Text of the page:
Bat Boy: The Millennial Superstar Created By Weekly World News
By | June 13, 2021
The term "fake news" may be thrown around a lot these days, but there was a time when hilariously unreal stories were celebrated in grocery store pulp tabloids like The National Enquirer, The Sun, and of course, Weekly World News. The notorious magazine got its start when the Enquirer, owned by tabloid mogul Generoso Pope, Jr., upgraded to color print, leaving the previous black-and-white print machinery sitting in the corner, collecting dust. As Pope was not a man to let opportunity go to waste, he put the old press to use on a smaller, more niche magazine that focused less on celebrity stories and more on bizarre international "news"—the more shocking, the better.
Initially, the paper was more of a collection of strange but verified stories already printed in reputable newspapers, but as time went on and the writers grew more desperate for freaky stories, they began publishing whatever strange tales people wrote in, taking their word at face value rather than wasting time on silly things like fact checking. Even that wasn't enough to boost the paper sales, so over time, the writers began to formulate their own stories, sometimes twisting a sliver of a true story until it was larger than life. By the mid '80s, the paper was selling a million magazines full of stories of alien abductions, Bigfoot, and Elvis sightings every week. They still ran the occasional verifiable report, like that of Hogzilla, a 12-foot-long hog hybrid beast, which lent just enough credibility to the publication to plant reasonable doubt in the reader's mind.
On June 23, 1992, the paper's most famous headline graced its cover for the first time. Sprung from the minds of cartoonist Dick Kulpa and writer Bob Lind, Bat Boy was reported to be a two-foot-tall, 19-lb. "hybrid beast-child" who had allegedly just been found hiding in the caves of West Virginia. He became an instant sensation, and sales soared every time the magazine published "updates" on the ferocious kiddo, who seemed to cause mayhem and mischief wherever he was spotted. Who wouldn't love a rambunctious tyke who steals cars and drinks human blood through a crazy straw? It wasn't just gullible adults: Children, too, connected with the fanged prankster, which made sense. Several of the illustrators and writers responsible for Bat Boy also worked in comic books.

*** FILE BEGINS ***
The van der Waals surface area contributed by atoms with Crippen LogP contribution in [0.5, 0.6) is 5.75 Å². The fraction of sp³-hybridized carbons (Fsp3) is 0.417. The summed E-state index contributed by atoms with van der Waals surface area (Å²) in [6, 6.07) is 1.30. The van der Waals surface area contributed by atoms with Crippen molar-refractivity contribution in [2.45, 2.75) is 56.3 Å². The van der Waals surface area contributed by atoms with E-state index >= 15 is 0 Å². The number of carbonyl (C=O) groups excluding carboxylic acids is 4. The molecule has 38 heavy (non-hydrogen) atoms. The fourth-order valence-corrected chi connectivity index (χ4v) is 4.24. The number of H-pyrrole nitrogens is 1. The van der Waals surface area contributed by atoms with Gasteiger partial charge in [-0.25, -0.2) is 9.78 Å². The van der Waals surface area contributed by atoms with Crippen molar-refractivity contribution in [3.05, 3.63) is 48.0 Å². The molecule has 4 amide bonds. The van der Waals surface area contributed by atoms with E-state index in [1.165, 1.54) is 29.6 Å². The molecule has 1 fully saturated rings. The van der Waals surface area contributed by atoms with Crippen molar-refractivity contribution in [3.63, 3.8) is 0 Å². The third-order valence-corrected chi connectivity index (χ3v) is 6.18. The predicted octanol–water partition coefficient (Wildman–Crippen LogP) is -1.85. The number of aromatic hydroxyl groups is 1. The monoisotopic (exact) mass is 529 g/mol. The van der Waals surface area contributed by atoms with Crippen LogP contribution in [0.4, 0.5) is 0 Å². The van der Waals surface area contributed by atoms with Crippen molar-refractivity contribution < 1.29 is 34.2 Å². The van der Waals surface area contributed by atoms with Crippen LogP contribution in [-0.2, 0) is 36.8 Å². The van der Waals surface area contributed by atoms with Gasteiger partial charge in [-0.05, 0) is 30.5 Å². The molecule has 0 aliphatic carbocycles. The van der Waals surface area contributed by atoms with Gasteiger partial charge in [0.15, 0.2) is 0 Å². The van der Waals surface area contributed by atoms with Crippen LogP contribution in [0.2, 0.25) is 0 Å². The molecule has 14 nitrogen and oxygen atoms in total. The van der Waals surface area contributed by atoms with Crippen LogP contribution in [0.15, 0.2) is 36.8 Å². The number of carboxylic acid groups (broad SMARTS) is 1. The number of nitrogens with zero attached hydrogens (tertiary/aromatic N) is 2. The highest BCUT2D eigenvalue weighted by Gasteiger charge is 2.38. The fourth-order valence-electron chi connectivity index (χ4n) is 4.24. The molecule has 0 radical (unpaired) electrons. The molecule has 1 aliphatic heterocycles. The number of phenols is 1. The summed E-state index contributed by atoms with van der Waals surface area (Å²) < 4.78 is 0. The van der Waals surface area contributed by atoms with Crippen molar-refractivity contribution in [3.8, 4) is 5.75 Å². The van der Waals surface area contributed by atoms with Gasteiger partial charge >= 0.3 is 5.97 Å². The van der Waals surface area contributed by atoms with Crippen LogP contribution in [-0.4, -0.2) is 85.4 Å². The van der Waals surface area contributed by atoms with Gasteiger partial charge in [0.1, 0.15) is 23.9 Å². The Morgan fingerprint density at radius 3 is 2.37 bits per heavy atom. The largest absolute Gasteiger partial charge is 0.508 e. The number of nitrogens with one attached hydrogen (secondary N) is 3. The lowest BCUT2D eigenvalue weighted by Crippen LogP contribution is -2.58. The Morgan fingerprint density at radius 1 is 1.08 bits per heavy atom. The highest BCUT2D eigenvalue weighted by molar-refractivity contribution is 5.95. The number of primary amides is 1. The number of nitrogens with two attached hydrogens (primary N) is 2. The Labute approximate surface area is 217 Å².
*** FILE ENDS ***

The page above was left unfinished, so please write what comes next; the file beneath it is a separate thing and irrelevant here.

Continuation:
His eerily adorable features also brought out the protective instincts of the public, however, to the point that the F.B.I. asked Weekly World News to retract the story because they were getting flooded with calls from people who demanded that Bat Boy be released from their custody. Hilarious as that was, the writers were gracious enough to run "Bat Boy Escapes From the F.B.I." the following week to appease the concerned callers.